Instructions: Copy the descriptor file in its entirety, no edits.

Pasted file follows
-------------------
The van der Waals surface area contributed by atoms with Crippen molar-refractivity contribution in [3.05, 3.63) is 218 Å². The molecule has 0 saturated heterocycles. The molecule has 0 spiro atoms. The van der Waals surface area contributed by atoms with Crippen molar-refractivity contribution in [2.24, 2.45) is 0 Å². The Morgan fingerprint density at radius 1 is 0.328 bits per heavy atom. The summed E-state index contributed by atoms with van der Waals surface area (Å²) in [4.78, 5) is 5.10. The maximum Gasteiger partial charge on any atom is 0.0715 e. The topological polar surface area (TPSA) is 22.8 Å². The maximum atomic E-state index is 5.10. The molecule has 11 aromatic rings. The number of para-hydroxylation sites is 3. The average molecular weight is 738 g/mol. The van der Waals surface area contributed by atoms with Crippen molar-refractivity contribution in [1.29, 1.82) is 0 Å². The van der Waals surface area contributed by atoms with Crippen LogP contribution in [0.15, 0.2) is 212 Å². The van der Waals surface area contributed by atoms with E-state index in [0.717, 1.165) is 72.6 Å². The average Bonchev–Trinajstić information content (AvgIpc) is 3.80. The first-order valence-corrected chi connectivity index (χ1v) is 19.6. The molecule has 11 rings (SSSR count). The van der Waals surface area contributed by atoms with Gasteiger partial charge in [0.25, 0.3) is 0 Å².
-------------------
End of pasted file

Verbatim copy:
The van der Waals surface area contributed by atoms with Crippen molar-refractivity contribution in [3.05, 3.63) is 218 Å². The molecule has 0 saturated heterocycles. The molecule has 0 spiro atoms. The van der Waals surface area contributed by atoms with Crippen molar-refractivity contribution in [2.24, 2.45) is 0 Å². The Morgan fingerprint density at radius 1 is 0.328 bits per heavy atom. The summed E-state index contributed by atoms with van der Waals surface area (Å²) in [4.78, 5) is 5.10. The maximum Gasteiger partial charge on any atom is 0.0715 e. The topological polar surface area (TPSA) is 22.8 Å². The maximum atomic E-state index is 5.10. The molecule has 11 aromatic rings. The number of para-hydroxylation sites is 3. The average molecular weight is 738 g/mol. The van der Waals surface area contributed by atoms with Crippen molar-refractivity contribution in [1.29, 1.82) is 0 Å². The van der Waals surface area contributed by atoms with Crippen LogP contribution in [0.15, 0.2) is 212 Å². The van der Waals surface area contributed by atoms with E-state index in [0.717, 1.165) is 72.6 Å². The average Bonchev–Trinajstić information content (AvgIpc) is 3.80. The first-order valence-corrected chi connectivity index (χ1v) is 19.6. The molecule has 11 rings (SSSR count). The van der Waals surface area contributed by atoms with Gasteiger partial charge in [0.25, 0.3) is 0 Å².